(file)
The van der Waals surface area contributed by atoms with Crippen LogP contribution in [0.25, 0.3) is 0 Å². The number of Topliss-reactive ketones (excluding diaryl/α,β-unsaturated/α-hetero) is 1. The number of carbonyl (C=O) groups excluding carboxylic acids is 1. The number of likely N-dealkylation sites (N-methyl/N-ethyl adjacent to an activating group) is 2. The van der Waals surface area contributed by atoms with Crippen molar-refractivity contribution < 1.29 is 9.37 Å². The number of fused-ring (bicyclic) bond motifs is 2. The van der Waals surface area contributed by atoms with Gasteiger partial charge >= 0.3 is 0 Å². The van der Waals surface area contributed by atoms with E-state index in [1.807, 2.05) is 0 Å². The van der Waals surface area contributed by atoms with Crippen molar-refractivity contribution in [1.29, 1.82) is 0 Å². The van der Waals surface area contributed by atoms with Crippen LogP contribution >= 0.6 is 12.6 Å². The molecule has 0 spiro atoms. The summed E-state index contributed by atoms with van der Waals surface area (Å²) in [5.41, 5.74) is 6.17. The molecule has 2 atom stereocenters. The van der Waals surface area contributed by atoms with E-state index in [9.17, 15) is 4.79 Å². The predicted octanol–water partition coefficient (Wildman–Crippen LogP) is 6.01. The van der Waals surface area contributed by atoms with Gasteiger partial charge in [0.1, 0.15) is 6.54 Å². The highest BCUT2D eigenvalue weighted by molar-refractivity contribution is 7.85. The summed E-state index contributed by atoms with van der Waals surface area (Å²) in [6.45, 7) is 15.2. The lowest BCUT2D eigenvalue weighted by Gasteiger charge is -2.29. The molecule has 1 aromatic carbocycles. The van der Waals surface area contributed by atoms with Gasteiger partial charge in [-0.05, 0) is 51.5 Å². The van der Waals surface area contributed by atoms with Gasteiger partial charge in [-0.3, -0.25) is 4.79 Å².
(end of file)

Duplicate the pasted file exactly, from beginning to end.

The van der Waals surface area contributed by atoms with Crippen LogP contribution in [0.25, 0.3) is 0 Å². The number of Topliss-reactive ketones (excluding diaryl/α,β-unsaturated/α-hetero) is 1. The number of carbonyl (C=O) groups excluding carboxylic acids is 1. The number of likely N-dealkylation sites (N-methyl/N-ethyl adjacent to an activating group) is 2. The van der Waals surface area contributed by atoms with Crippen molar-refractivity contribution < 1.29 is 9.37 Å². The number of fused-ring (bicyclic) bond motifs is 2. The van der Waals surface area contributed by atoms with Gasteiger partial charge >= 0.3 is 0 Å². The van der Waals surface area contributed by atoms with E-state index in [1.807, 2.05) is 0 Å². The van der Waals surface area contributed by atoms with Crippen molar-refractivity contribution in [1.29, 1.82) is 0 Å². The van der Waals surface area contributed by atoms with Crippen LogP contribution >= 0.6 is 12.6 Å². The molecule has 0 spiro atoms. The summed E-state index contributed by atoms with van der Waals surface area (Å²) in [5.41, 5.74) is 6.17. The molecule has 2 atom stereocenters. The van der Waals surface area contributed by atoms with E-state index in [9.17, 15) is 4.79 Å². The predicted octanol–water partition coefficient (Wildman–Crippen LogP) is 6.01. The van der Waals surface area contributed by atoms with Gasteiger partial charge in [0.1, 0.15) is 6.54 Å². The highest BCUT2D eigenvalue weighted by molar-refractivity contribution is 7.85. The summed E-state index contributed by atoms with van der Waals surface area (Å²) in [6.45, 7) is 15.2. The lowest BCUT2D eigenvalue weighted by Gasteiger charge is -2.29. The molecule has 1 aromatic carbocycles. The van der Waals surface area contributed by atoms with Gasteiger partial charge in [-0.05, 0) is 51.5 Å². The van der Waals surface area contributed by atoms with Gasteiger partial charge in [-0.3, -0.25) is 4.79 Å².